Friday, June 09, 2006

The Bargad Tree

Sitting under the sweeping Bargad tree, I looked up at the little red round fruit hanging from its branches. Tempting these might seem to others, but I’ve tasted the fruit as a kid and know that the outer shell is sour and the inside full of poppy like seeds and fuzz. But it brings back memories of a particular day when mother would worship the banyan tree. It was called ‘Bargadahi’ and the offerings consisted of sweet puris and gulgulas – made of jaggery and flour that looked just like the bargad fruit, only so delicious that whole thalifulls disappeared in minutes.

For years, a distant cousin of mother would get her a branch of the banyan tree on Bargadahi and she would perform her puja. If he got late in sending it, mother would scold him lightly and he would proceed to tell his tale of difficulties. It was recounted to each member of the family.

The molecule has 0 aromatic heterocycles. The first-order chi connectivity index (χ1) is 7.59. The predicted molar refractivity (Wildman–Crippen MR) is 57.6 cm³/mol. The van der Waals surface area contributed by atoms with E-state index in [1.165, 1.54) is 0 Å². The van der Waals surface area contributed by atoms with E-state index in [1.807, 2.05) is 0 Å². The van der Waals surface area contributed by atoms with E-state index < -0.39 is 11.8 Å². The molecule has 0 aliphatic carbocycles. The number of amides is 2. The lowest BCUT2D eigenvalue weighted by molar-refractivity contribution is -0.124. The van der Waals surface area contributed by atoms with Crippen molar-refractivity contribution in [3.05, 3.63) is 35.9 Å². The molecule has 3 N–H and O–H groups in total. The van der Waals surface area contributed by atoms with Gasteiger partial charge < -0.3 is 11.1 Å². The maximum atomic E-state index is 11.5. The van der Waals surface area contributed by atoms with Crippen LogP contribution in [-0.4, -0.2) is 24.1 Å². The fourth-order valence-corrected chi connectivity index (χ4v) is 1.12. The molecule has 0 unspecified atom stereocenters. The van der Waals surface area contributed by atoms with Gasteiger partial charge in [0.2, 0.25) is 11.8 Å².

It so happened that one Bargadahi neither Mamaji turned up nor was the branch sent. Mother was piqued but wouldn’t say so. She instructed Bai, the maid, to get a branch from somewhere and went on to do her puja.

A few months later, Mamaji arrived for rakhi. Mother was still sour and at the appropriate moment commented how little ‘Diddi’ mattered to him as he did not even remember her on Bargadahi and how she had to wait till it was almost noon and then send the servant to get a branch and how her puja and everything else got delayed because of it. Mamaji was aghast. He took us out and pointing to her potted Rubber plant said he thought mother had a bargad growing right there in the porch. The whole afternoon was spent in hearing his defense.

Mother rushes to conclusions easily. She decided that it was pointless to depend on Mamaji or for that matter, on anyone and so a banyan sapling was bought and planted just outside the backyard. From then on, every year on Bargadahi, the tree wore a festive look with roli (vermillion) smeared on it and moli (the red thread) tied around its trunk. A small diya also stayed lit a few hours after the puja.

Now, visiting the house 20 years later, I walked around to the backyard as the house was locked and saw the sprawling bargad majestically standing, its aerial roots touching the ground. Wonder if anyone still remembers to worship it on Bargadahi? Do kids still wait for the puja to get over to pounce upon gulgulas?

1 comment:

  1. ... the Bargad still stands, perhaps waits for the vermillion and moli. The things we have lost to modernity.